|Image 1: "Hey Dude! Those arms come from rolling around in the chair, right?|
The overlooked advantages of training in a wheelchair
I don’t get approached much, but when I do, the majority speculates that I have attained and maintain my physique from pushing my wheelchair around. I assume many people will think that I would expend more energy than the average able body person, and get my fair share of low intensity cardio on a daily basis, due to being and moving in a chair throughout the day, but I am neither sure that this is actually the case (assuming that the aforementioned person is not the average obese couch-potato), nor do I believe that the actual act of moving around in the chair has much of anything to do with my ability to achieve and maintain the physique I have.
In a wheelchair or not, it takes dedication, consistency and balance to be able to achieve the physique you want. I’m no exception to the rule; I still have to diet and train just like everyone else. There’s no magic pill or in my case magic wheelchair, that will get you your results.
With that being said; it was brought to my attention the other day by one of my training partners, that I must really get a good isolation when I do my exercises, just for the fact that I cannot use my legs as a leverage. I paused and thought about it... and yeah, being in a wheelchair does have some training advantages. At least, as far as upper body development and strength are concerned. I think some of the more or less involuntary, since obligatory isolation movements, I do for certain body parts did and still do contribute to my size and strength gains; and what's more, I believe able persons, like you probably are, could benefit from some of them, as well!.
|Image 2: Let's face it guys, THIS can't be the result from rolling around in a wheelchair all day, right?|
- not planting your feet/ legs on the floor and thusly having less leverage and a less solid base, when doing exercises like bench presses
- not curling or pushing (down) from your legs, when you do biceps curls or triceps push-downs
- not being able to bend over like crazy and compensate with your legs, when you did actually sit down to counter exactly those compensatory movements that will hinder you to isolate a certain muscle group as for example during single-arm DB side laterals
The unstable bench is probably not ideal for maximal leverage, but a means to isolate the pecs
Simlarly, on a bench press, people will start arching their backs like crazy (something that obviously will require leg involvement), whenever the load gets to heavy to be lifted properly. In some cases this may be the conscious application of a lifting technique, for 99% of the average gymrats, however, it is simply an instinctive reaction of your body to a load it feels your chest, front delts and triceps (the major muscle groups the flat bench press should activate) won't be able to lift, without a little help from your legs that would put them in a favorable position.
To isolate or not to isolate? Is that a question, at all?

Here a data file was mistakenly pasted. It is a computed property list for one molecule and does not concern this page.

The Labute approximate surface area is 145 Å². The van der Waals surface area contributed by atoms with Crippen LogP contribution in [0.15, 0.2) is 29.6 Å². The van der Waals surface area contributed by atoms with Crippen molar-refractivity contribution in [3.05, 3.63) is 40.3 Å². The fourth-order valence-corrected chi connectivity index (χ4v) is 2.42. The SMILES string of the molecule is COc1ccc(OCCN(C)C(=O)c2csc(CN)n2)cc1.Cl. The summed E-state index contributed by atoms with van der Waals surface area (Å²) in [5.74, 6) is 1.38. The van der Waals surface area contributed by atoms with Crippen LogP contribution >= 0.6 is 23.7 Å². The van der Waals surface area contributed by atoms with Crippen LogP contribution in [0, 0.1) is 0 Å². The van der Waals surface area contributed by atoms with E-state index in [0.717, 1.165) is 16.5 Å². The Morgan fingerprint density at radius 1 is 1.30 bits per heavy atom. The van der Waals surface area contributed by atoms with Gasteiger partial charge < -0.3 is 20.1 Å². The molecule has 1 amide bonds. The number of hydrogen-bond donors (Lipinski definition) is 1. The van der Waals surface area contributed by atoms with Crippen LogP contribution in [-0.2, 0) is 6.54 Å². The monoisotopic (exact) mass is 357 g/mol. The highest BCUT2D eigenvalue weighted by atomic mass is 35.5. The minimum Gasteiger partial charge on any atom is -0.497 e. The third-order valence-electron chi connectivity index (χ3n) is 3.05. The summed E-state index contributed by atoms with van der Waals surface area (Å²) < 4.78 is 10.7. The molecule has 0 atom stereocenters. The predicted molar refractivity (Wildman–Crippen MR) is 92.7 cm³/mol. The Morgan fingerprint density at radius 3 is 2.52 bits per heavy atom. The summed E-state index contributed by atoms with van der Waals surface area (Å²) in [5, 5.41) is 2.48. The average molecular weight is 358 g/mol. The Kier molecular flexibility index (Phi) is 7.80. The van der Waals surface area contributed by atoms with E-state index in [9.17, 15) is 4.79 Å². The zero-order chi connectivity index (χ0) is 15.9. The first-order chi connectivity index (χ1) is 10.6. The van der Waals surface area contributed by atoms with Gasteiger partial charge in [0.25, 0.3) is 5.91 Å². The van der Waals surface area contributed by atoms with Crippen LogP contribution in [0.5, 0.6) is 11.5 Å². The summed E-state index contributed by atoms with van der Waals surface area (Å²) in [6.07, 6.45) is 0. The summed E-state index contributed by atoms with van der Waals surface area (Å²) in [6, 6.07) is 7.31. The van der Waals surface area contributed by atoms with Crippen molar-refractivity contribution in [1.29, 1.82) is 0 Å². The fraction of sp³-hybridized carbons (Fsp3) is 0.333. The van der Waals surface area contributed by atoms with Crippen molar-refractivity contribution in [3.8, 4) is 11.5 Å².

Still, there are benefits in some isolation movements, in my opinion and I think Dr. Andro would have to agree on the fact that the addition of a couple of well-chosen isolation exercises (keep in mind, well-chosen implies that you pick those exercises that work for you, not for Adelfo Cerame, Dr. Andro, or Jay Cutler), when executed with proper form and intensity can provide advanced trainees with the additional accentuated training stimuli neither a "compounds only"- nor the average muscle mag "do every biceps isolation exercise known to man in one single session and repeat that ten times"-workout.
Muscle groups and exercises for isolation
As I have already stated before, your exercise choice will be based mainly on on your personal preferences and goals - with the latter having priority before the former: You would, for example not do tons of hammer DB hammer curls on a preacher bench, if your brachialis was already bigger than your biceps. On the other hand, you would maybe chose standing calf raises on one of those funky machines over doing them freely, if you feel that you are getting a better contraction on the machine.
|Video 1 (click to watch): Here’s a clip of me training rear delts. I don’t really do much for my rear delts, since they are constantly getting hit when I do chins, DB rows, and seated back rows (Adelfo Cerame. 2012).|
- DB side laterals – Gripping one side of my chair, I lean towards the other, so that I can balance the weight of the dumbbell in my hand, then I grip the wheel and do the raises, probably similar to the way you do them. While you could possibly use other muscles than your delts to help yourself out and cheat the DB up, though, the rest of my body is pretty much occupied with keeping me stable so that I get a very decent contraction in my delts - and only in my delts ;-)
- Bent over reverse cable fly’s – I've been through basically every rear delt exercise you can possibly do, I believe, and it was by no means easy to find one that works for me. Either I cannot do them at all, or they don't really isolate the muscle, the way I want them to. What I did find works pretty well, though are the bent over reverse cable fly's (see video 1). And again, not being able to rock to the left or to the side from the legs, must not necessarily be a disadvantage here.